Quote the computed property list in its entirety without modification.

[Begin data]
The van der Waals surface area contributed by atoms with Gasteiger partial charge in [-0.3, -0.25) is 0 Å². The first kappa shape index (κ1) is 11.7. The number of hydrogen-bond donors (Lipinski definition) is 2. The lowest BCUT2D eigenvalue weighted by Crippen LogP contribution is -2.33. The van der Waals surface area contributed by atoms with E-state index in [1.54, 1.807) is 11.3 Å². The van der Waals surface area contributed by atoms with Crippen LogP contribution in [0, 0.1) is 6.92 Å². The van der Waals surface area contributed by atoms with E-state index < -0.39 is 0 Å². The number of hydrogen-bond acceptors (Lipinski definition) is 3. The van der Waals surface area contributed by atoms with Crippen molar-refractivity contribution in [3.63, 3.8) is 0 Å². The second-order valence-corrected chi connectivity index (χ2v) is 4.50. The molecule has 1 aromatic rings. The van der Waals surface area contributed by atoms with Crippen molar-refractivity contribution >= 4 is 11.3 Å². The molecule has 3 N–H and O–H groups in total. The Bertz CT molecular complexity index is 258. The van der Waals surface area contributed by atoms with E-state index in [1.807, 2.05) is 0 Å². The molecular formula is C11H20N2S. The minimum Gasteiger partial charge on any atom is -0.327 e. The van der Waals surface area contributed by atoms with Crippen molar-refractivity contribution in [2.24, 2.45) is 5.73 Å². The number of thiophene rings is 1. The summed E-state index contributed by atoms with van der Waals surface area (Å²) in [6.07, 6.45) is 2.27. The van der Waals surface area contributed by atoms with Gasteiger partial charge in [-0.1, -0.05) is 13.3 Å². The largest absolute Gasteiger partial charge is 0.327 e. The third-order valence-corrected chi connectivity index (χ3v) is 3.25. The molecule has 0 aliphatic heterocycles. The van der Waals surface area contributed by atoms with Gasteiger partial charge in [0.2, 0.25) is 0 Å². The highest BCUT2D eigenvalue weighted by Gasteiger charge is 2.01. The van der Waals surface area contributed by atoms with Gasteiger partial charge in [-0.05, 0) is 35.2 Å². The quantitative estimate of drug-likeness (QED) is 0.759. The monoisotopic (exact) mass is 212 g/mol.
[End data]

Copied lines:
The van der Waals surface area contributed by atoms with Gasteiger partial charge in [-0.3, -0.25) is 0 Å². The first kappa shape index (κ1) is 11.7. The number of hydrogen-bond donors (Lipinski definition) is 2. The lowest BCUT2D eigenvalue weighted by Crippen LogP contribution is -2.33. The van der Waals surface area contributed by atoms with E-state index in [1.54, 1.807) is 11.3 Å². The van der Waals surface area contributed by atoms with Crippen LogP contribution in [0, 0.1) is 6.92 Å². The van der Waals surface area contributed by atoms with E-state index < -0.39 is 0 Å². The number of hydrogen-bond acceptors (Lipinski definition) is 3. The van der Waals surface area contributed by atoms with Crippen molar-refractivity contribution in [3.63, 3.8) is 0 Å². The second-order valence-corrected chi connectivity index (χ2v) is 4.50. The molecule has 1 aromatic rings. The van der Waals surface area contributed by atoms with Crippen molar-refractivity contribution >= 4 is 11.3 Å². The molecule has 3 N–H and O–H groups in total. The Bertz CT molecular complexity index is 258. The van der Waals surface area contributed by atoms with E-state index in [1.807, 2.05) is 0 Å². The molecular formula is C11H20N2S. The minimum Gasteiger partial charge on any atom is -0.327 e. The van der Waals surface area contributed by atoms with Crippen molar-refractivity contribution in [2.24, 2.45) is 5.73 Å². The number of thiophene rings is 1. The summed E-state index contributed by atoms with van der Waals surface area (Å²) in [6.07, 6.45) is 2.27. The van der Waals surface area contributed by atoms with Gasteiger partial charge in [-0.1, -0.05) is 13.3 Å². The largest absolute Gasteiger partial charge is 0.327 e. The third-order valence-corrected chi connectivity index (χ3v) is 3.25. The molecule has 0 aliphatic heterocycles. The van der Waals surface area contributed by atoms with Gasteiger partial charge in [0.2, 0.25) is 0 Å². The highest BCUT2D eigenvalue weighted by Gasteiger charge is 2.01. The van der Waals surface area contributed by atoms with Gasteiger partial charge in [-0.05, 0) is 35.2 Å². The quantitative estimate of drug-likeness (QED) is 0.759. The monoisotopic (exact) mass is 212 g/mol.